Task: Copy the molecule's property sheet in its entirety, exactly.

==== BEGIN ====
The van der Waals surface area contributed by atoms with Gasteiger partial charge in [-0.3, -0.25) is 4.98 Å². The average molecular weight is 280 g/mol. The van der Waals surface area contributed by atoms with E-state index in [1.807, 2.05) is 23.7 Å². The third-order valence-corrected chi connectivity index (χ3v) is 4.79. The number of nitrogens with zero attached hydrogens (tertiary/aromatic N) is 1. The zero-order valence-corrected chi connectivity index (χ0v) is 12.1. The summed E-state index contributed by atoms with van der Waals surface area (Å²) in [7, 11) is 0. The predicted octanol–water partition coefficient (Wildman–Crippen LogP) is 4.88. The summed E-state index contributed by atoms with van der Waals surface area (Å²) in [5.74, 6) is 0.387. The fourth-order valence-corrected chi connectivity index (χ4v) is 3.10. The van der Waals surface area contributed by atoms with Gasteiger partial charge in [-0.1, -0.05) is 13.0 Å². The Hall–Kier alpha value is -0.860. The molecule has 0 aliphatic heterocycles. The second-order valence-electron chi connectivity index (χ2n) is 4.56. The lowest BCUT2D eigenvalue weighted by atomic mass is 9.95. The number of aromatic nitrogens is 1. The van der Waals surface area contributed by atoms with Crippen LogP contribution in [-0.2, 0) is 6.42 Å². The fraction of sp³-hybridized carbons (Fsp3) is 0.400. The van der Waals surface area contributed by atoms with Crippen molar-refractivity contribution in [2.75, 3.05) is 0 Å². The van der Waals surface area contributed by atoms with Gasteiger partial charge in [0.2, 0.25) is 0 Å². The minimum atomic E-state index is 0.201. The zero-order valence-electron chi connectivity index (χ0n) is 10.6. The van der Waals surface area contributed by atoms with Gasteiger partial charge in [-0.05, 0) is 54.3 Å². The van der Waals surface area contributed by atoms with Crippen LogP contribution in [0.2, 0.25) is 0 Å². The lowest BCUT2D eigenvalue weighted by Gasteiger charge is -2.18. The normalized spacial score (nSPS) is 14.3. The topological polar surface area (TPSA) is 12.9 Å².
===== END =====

The van der Waals surface area contributed by atoms with Gasteiger partial charge in [-0.3, -0.25) is 4.98 Å². The average molecular weight is 280 g/mol. The van der Waals surface area contributed by atoms with E-state index in [1.807, 2.05) is 23.7 Å². The third-order valence-corrected chi connectivity index (χ3v) is 4.79. The number of nitrogens with zero attached hydrogens (tertiary/aromatic N) is 1. The zero-order valence-corrected chi connectivity index (χ0v) is 12.1. The summed E-state index contributed by atoms with van der Waals surface area (Å²) in [7, 11) is 0. The predicted octanol–water partition coefficient (Wildman–Crippen LogP) is 4.88. The summed E-state index contributed by atoms with van der Waals surface area (Å²) in [5.74, 6) is 0.387. The fourth-order valence-corrected chi connectivity index (χ4v) is 3.10. The van der Waals surface area contributed by atoms with Gasteiger partial charge in [-0.1, -0.05) is 13.0 Å². The Hall–Kier alpha value is -0.860. The molecule has 0 aliphatic heterocycles. The second-order valence-electron chi connectivity index (χ2n) is 4.56. The lowest BCUT2D eigenvalue weighted by atomic mass is 9.95. The number of aromatic nitrogens is 1. The van der Waals surface area contributed by atoms with Crippen LogP contribution in [-0.2, 0) is 6.42 Å². The fraction of sp³-hybridized carbons (Fsp3) is 0.400. The van der Waals surface area contributed by atoms with Crippen molar-refractivity contribution in [2.75, 3.05) is 0 Å². The van der Waals surface area contributed by atoms with Gasteiger partial charge in [0.2, 0.25) is 0 Å². The minimum atomic E-state index is 0.201. The zero-order valence-electron chi connectivity index (χ0n) is 10.6. The van der Waals surface area contributed by atoms with Gasteiger partial charge in [-0.05, 0) is 54.3 Å². The van der Waals surface area contributed by atoms with Crippen LogP contribution in [0.2, 0.25) is 0 Å². The lowest BCUT2D eigenvalue weighted by Gasteiger charge is -2.18. The normalized spacial score (nSPS) is 14.3. The topological polar surface area (TPSA) is 12.9 Å².